What are orphan drugs?
In the simplest terms, all international definitions and regulatory guidelines recognize that an orphan drug is a therapy developed for a disease that is rare and life-threatening or chronically debilitating and has development costs that will far exceed the monetary returns from the sale of the drug. It is estimated that there are over 5,000 rare diseases with many added to the medical literature each week. While 300 orphan drugs and devices have been approved in the last 25 years, there is still a growing unmet medical need. In the United States, an orphan drug as defined under the Orphan Drug Act of 1983 (ODA) is a therapy developed for a disease that affects less than 200,000 people in the United States or a disease that is of a low prevalence (<5 people per 10,000 in the community).
How do pharmaceutical or biotech companies afford to develop orphan drugs, knowing that their development will not be profitable? The Office of Orphan Products Development (OOPD) is the government body charged with overseeing orphan drug development in the United States. This body administers the provisions of the ODA and provides incentives to companies that take on the task of developing orphan drugs. They provide incentives such as funding for clinical research, streamlined regulatory processes which are acceptable in the United States and the European Union, assistance for designing research protocols, tax credits, process patents for biotechnology products, accelerated approvals and market exclusivity.
Such assistance appears to be effective in driving the development of orphan drugs. In fact, the global orphan drug market grew from $54.5 billion in 2005 to $84.9 billion in 2009 and the market is expected to reach $112.1 billion in 2014. Companies like Bayer, Eli Lilly, GlaxoSmithKline, Johnson & Johnson, Merck, Novartis, Pfizer and Sanofi-Aventis are all established pharmaceutical companies invested in the development of orphan drugs. Additionally, companies like Genzyme and Actelion have become very successful as specialists in orphan drug development.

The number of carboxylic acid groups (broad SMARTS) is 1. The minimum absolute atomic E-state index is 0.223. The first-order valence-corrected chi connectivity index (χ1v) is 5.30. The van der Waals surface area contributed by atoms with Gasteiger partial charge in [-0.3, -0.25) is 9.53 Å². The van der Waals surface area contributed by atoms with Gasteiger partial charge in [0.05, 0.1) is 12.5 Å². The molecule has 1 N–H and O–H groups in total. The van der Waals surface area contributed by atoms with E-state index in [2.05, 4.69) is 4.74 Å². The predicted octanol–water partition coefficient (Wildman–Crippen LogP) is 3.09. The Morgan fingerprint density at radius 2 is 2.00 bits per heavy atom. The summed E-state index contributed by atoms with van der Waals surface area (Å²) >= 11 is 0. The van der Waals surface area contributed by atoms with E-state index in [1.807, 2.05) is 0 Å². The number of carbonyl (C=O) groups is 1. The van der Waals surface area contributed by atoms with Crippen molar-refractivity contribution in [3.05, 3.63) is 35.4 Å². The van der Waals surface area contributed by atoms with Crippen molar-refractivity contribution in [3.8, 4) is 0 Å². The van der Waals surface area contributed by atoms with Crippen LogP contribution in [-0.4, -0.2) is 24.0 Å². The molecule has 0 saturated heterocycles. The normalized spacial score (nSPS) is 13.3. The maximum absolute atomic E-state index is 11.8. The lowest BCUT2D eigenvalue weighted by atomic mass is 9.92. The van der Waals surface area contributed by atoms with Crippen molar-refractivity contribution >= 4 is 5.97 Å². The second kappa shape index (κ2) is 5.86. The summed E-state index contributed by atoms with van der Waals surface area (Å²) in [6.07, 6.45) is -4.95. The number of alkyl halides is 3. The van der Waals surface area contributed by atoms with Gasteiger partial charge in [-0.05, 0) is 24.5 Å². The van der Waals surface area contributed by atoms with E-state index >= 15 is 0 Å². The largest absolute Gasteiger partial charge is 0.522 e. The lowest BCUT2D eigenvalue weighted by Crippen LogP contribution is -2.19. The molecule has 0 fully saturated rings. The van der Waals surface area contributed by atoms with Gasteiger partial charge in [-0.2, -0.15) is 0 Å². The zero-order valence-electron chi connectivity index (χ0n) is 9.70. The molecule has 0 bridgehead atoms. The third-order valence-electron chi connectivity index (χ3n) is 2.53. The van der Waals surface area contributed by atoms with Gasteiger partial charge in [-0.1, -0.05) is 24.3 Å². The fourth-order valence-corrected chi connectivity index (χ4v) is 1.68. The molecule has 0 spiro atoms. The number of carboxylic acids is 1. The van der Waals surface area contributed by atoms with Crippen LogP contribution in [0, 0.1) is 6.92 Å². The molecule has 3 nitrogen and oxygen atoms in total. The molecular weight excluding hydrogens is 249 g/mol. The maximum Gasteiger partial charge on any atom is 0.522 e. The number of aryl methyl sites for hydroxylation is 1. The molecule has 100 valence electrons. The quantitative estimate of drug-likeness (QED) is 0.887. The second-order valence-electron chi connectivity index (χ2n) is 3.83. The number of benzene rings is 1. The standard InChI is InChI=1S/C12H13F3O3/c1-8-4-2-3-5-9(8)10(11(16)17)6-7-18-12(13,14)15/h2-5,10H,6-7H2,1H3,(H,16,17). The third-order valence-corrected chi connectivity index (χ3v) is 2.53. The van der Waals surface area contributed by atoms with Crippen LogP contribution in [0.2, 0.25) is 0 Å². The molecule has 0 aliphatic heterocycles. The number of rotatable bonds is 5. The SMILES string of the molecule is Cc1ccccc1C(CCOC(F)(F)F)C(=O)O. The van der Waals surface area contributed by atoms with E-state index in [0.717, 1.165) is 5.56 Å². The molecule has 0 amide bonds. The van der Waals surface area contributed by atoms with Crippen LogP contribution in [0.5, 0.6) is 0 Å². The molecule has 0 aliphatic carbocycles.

Personalized medicine is where a patient is provided a treatment plan based on their genetic profile. The field of oncology is thought to provide some of the best examples of personalized medicine. Two well-known oncology therapies that illustrate the idea of personalized medicine are Roche’s/Genentech’s Herceptin, developed for breast cancer patients that express the HER2 protein, and Novartis’s Gleevec, developed for chronic myelogenous leukemia (CML) patients to target the bcr-abl tyrosone kinase as well as for stomach cancer patients with c-kit positive gastrointestinal stromal tumors (GIST). These personalized therapies are a vastly different approach than the blockbuster, “one-size-fits-all” drugs that have been traditionally pursued by the pharmaceutical industry. While effective in these limited patient populations, the annual cost of Herceptin and Gleevec is estimated to be about $38,000-$60,000/year and $40,000-$98,000/year, respectively.
Personalized Medicine and Orphan Drugs
Personalized medicine and orphan drugs have many similarities. They both meet unmet medical needs, they provide a unique or significant benefit, they often link therapy with a diagnosis or biomarker, dosing may be individualized for both, and they provide a social benefit over health economics. Additionally, research and development costs are high, physician education is required, patient counseling for potential treatment outcomes is needed, and the identification of small patient populations is critical to a successful clinical trial.
We recognize that therapies for rare diseases and therapies affecting a small genetic population are similar in the fact that they are being developed for a small patient population. Is it possible that the strategies, incentives and streamlined regulatory processes for orphan drugs could be applied to the development of personalized medicines? Many believe it’s possible, especially when it comes to navigating the regulatory requirements needed for approval of a new therapy. It’s easy to see how more guidance on development strategies and accelerated approvals given to orphan drugs would be beneficial to therapies that could be considered personalized medicine.
As stated, orphan drugs and personalized medicines share the same high costs for development. Many are asking can we afford personalized medicines. Since it is fair to say that everyone would like to have the best treatments modern medicine can offer, personalized medicine will be an ongoing topic of discussion.
- Sharma, et al (2010). Orphan drug: Development trends and strategies. Oct-Dec 2(4):290-299.
- Hughes-Wilson (2010). Rare diseases and orphan drugs as a precursor to personalized medicine. Presentation at EuropaBio (March 2010).